4. 4. We Media | How audiences are shaping the future of news and information Table of Contents Introduction by Dale Peskin v Foreword by Dan Gillmor vi 1. Introduction to participatory journalism 7 2. Behind the explosion of participatory media 15 3. How participatory journalism is taking form 21 4. The rules of participation 38 5. Implications for media and journalism 47 6. Potential benefits of adopting We Media 53 7. How media might respond 58 Appendix: Additional bibliography 62 | iii
  5. 5. We Media | How audiences are shaping the future of news and information iv |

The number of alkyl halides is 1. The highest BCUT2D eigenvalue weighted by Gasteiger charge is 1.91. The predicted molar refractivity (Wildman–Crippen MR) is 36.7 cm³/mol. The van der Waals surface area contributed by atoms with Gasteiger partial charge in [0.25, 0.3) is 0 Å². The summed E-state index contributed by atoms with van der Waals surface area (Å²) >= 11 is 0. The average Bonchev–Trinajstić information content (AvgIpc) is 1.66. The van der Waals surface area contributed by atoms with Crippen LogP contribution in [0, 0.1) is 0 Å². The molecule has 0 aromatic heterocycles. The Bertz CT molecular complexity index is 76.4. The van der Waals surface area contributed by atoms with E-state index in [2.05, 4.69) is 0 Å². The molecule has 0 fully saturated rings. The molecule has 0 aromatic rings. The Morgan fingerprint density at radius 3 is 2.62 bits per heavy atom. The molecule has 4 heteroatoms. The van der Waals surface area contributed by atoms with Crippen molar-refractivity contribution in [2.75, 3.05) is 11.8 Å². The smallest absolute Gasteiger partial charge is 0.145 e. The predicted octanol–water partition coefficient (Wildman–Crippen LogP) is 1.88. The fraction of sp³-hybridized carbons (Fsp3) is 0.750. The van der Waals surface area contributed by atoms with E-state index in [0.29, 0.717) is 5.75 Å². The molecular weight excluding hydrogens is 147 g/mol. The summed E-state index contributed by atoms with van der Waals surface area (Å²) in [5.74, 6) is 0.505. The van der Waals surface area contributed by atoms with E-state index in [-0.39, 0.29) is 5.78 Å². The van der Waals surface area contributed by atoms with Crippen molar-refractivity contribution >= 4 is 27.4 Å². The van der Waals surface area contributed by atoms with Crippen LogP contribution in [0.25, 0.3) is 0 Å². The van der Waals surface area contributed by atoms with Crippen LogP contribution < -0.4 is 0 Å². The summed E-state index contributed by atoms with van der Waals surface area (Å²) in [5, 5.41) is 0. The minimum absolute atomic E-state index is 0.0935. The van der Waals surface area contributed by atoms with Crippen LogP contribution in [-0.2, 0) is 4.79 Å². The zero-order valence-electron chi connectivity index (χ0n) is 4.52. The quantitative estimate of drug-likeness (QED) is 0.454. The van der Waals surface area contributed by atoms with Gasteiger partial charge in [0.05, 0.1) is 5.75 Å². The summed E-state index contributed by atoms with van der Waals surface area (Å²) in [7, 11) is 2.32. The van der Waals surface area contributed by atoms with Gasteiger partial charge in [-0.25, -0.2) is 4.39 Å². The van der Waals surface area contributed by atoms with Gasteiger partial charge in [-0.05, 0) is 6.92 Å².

6. 6. We Media | How audiences are shaping the future of news and information Introduction T here are three ways to look at how society society help shape it? How does the world look is informed. when news and information are part of a shared The first is that people are gullible and experience? will read, listen to, or watch just about anything. For more than 15 years, NDN and The Media The second is that most people require an in- Center have provided prescient insights about formed intermediary to tell them what is good, the changes confronting news, information and important or meaningful. The third is that people media. We commissioned We Media as a way are pretty smart; given the means, they can sort to begin to understand how ordinary citizens, things out for themselves, find their own version empowered by digital technologies that connect of the truth. knowledge throughout the globe, are contribut- The means have arrived. The truth is out ing to and participating in their own truths, their there. own kind of news. We asked seasoned, vision- Throughout history, access to news and infor- ary journalists — innovators like Dan Gillmor, mation has been a privilege accorded to powerful technology columnist for The San Jose Mercury institutions with the authority or wealth to domi- News, and news media editor-author JD Lasica nate distribution. For the past two centuries, an — to help frame a conversation about the prom- independent press has served as advocate for ise and pitfalls of citizen-based, digital media in society and its right to know — an essential role an open society. during an era of democratic enlightenment. The conversation is just beginning. I have al- It feels like a new era has been thrust upon us ways believed that a good story gets around. — an era of enlightened anxiety. We now know At some level, We Media will reveal something more than ever before, but our knowledge cre- about society and the way people learn from each ates anxiety over harsh truths and puzzling other. paradoxes. What is the role of the storyteller in — Dale Peskin this epoch? How will an informed, connected Co-Director, The Media Center | v